Coronavirus and Worker’s Compensation: first thoughts
The news of Coronavirus spreading around the globe is alarming, prompting all of us at Reinisch Wilson Weier to think about how to plan and prepare for the unknown. As we work internally to get ahead of this issue, we are sharing some guides and ideas that may be helpful to employers and third party administrators.
Resources for Business in General
Here at Reinisch Wilson Weier, we are actively working to implement these guides at our firm. We are also taking an inventory of which employees have remote access, who would be affected if schools are closed (for example, parents without other childcare options who would be forced to stay home if schools were closed), etc., to prepare for the possibility of a significant portion of our firm working remotely. Furthermore, in addition to government recommendations such as frequent hand washing and staying home if you have any sign of illness, we are also encouraging all employees to disinfect their own spaces in an effort to reduce spread of any contagious agents.
Compensability of Coronavirus-related Workers’ Compensation Claims
For Washington workers’ compensation, our attorneys are working with the Washington Department of Labor and Industries to investigate what type of exposures, if any, could lead to a compensable workers’ compensation claim for Coronavirus. The Department previously published a guide for Ebola here and may take a similar position for Coronavirus. If you receive a workers’ compensation claim related to Coronavirus, we recommend considering the Ebola guide and contacting the Department for additional guidance as necessary.
For Oregon workers’ compensation, our attorneys have been in contact with the policy analyst/rules coordinator at the Oregon Worker’s Compensation Department. Currently, the Oregon Department has no formal plan for addressing the compensability of Coronavirus-related claims. However, the policy analyst/rules coordinator is raising this issue with the Interim Workers Comp Division Administrator. We will provide updates as received.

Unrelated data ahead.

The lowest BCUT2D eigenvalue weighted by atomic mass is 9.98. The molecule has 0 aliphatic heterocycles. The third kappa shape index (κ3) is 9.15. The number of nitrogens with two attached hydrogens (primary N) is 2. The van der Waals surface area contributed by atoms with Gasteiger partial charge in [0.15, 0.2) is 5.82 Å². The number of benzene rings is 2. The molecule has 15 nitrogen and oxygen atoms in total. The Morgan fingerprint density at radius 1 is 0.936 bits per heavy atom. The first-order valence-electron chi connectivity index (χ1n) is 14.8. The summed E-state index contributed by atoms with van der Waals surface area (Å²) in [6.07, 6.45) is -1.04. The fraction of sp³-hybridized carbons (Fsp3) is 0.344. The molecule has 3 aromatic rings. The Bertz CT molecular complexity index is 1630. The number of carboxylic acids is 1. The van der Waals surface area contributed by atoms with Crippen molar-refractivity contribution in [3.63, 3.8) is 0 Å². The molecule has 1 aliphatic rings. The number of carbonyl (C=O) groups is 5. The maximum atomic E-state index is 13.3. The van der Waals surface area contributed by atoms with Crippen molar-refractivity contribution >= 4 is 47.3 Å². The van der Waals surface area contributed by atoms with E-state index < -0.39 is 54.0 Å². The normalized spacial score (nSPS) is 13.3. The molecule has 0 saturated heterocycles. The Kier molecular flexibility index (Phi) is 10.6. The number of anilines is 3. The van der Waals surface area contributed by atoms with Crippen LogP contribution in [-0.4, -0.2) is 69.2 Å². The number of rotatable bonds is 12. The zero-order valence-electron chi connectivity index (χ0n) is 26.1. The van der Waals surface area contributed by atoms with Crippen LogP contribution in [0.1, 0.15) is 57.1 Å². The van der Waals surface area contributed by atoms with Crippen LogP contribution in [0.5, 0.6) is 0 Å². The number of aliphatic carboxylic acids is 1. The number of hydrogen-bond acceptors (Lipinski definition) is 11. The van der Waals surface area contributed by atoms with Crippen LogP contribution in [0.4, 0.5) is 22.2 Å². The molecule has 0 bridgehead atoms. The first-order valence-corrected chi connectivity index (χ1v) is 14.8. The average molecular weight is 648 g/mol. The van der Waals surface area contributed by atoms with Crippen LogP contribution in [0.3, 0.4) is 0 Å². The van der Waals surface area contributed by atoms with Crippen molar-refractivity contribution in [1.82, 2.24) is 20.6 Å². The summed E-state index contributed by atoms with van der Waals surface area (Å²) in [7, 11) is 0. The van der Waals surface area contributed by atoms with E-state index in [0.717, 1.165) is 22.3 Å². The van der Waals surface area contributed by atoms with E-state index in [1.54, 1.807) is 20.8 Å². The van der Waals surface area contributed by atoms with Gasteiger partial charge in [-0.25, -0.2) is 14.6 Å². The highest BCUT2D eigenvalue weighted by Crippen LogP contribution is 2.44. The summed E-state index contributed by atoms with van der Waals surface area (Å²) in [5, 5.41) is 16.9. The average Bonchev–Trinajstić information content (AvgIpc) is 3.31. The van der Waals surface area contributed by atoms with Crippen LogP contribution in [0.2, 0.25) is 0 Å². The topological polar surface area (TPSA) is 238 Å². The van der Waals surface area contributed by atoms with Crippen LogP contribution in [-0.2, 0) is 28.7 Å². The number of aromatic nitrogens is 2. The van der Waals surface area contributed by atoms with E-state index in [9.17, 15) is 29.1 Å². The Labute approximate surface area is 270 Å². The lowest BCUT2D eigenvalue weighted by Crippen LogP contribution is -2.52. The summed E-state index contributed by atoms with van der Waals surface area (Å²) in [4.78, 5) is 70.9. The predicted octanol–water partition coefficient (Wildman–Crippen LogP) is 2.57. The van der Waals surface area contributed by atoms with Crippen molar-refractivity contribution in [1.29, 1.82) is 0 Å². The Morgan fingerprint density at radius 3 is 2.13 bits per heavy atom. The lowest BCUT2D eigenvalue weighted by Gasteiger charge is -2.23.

Penalties for Coronavirus-related Delays
For Washington, our attorneys are working with the Washington Department of Labor and Industries to find out how it would address possible Coronavirus-related delays in replies to a worker’s requests for a claim file update (for example, if an employer was unable to provide a full claim file update within the time-frames of WAC 296-15-420 because its employees were quarantined, staying home due to school closures, etc.). The Department is looking into this issue, and we will update this blog once we have an answer. Our request is that the Department consider the timeliness of claim file update replies under a “reasonableness” standard.
For Oregon, our attorneys contacted the Oregon Worker’s Compensation Department, who advised that they are considering if and how response time-frames might change if there is a reduction in the workforce as a result of medical precautions. We will keep you updated as to any industry notices or bulletins.
We will continue to update you as this Coronavirus issue develops, but please do not hesitate to contact an attorney at Reinisch Wilson Weier for any questions you have on this topic.